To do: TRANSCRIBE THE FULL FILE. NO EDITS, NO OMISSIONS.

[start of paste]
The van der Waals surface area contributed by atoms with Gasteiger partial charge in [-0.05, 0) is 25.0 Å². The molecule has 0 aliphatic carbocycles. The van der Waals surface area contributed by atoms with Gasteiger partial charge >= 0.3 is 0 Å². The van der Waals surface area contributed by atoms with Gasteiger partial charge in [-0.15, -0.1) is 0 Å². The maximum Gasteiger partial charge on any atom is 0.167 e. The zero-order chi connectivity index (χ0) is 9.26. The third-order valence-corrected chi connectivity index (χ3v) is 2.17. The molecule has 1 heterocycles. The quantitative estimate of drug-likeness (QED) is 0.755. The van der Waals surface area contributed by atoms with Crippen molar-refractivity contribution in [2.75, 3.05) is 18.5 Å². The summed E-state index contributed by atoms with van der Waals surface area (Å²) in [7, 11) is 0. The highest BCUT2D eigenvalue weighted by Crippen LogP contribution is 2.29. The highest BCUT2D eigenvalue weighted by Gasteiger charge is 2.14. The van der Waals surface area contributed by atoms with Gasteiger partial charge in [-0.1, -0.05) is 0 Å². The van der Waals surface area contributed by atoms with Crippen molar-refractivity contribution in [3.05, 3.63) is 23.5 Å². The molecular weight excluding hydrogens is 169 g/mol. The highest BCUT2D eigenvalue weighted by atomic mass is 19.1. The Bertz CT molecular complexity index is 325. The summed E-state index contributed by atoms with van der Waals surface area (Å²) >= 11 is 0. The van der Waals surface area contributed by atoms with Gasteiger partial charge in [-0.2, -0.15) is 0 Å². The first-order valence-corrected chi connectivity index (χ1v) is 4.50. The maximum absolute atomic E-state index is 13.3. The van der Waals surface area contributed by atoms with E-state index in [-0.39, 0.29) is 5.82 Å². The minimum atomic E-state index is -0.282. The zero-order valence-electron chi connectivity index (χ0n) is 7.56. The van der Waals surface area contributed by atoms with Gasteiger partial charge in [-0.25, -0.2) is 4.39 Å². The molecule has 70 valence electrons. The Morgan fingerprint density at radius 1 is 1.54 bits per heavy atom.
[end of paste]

The van der Waals surface area contributed by atoms with Gasteiger partial charge in [-0.05, 0) is 25.0 Å². The molecule has 0 aliphatic carbocycles. The van der Waals surface area contributed by atoms with Gasteiger partial charge >= 0.3 is 0 Å². The van der Waals surface area contributed by atoms with Gasteiger partial charge in [-0.15, -0.1) is 0 Å². The maximum Gasteiger partial charge on any atom is 0.167 e. The zero-order chi connectivity index (χ0) is 9.26. The third-order valence-corrected chi connectivity index (χ3v) is 2.17. The molecule has 1 heterocycles. The quantitative estimate of drug-likeness (QED) is 0.755. The van der Waals surface area contributed by atoms with Crippen molar-refractivity contribution in [2.75, 3.05) is 18.5 Å². The summed E-state index contributed by atoms with van der Waals surface area (Å²) in [7, 11) is 0. The highest BCUT2D eigenvalue weighted by Crippen LogP contribution is 2.29. The highest BCUT2D eigenvalue weighted by Gasteiger charge is 2.14. The van der Waals surface area contributed by atoms with Gasteiger partial charge in [-0.1, -0.05) is 0 Å². The van der Waals surface area contributed by atoms with Crippen molar-refractivity contribution in [3.05, 3.63) is 23.5 Å². The molecular weight excluding hydrogens is 169 g/mol. The highest BCUT2D eigenvalue weighted by atomic mass is 19.1. The Bertz CT molecular complexity index is 325. The summed E-state index contributed by atoms with van der Waals surface area (Å²) >= 11 is 0. The van der Waals surface area contributed by atoms with Gasteiger partial charge in [-0.2, -0.15) is 0 Å². The first-order valence-corrected chi connectivity index (χ1v) is 4.50. The maximum absolute atomic E-state index is 13.3. The van der Waals surface area contributed by atoms with E-state index in [-0.39, 0.29) is 5.82 Å². The minimum atomic E-state index is -0.282. The zero-order valence-electron chi connectivity index (χ0n) is 7.56. The van der Waals surface area contributed by atoms with Gasteiger partial charge in [-0.25, -0.2) is 4.39 Å². The molecule has 70 valence electrons. The Morgan fingerprint density at radius 1 is 1.54 bits per heavy atom.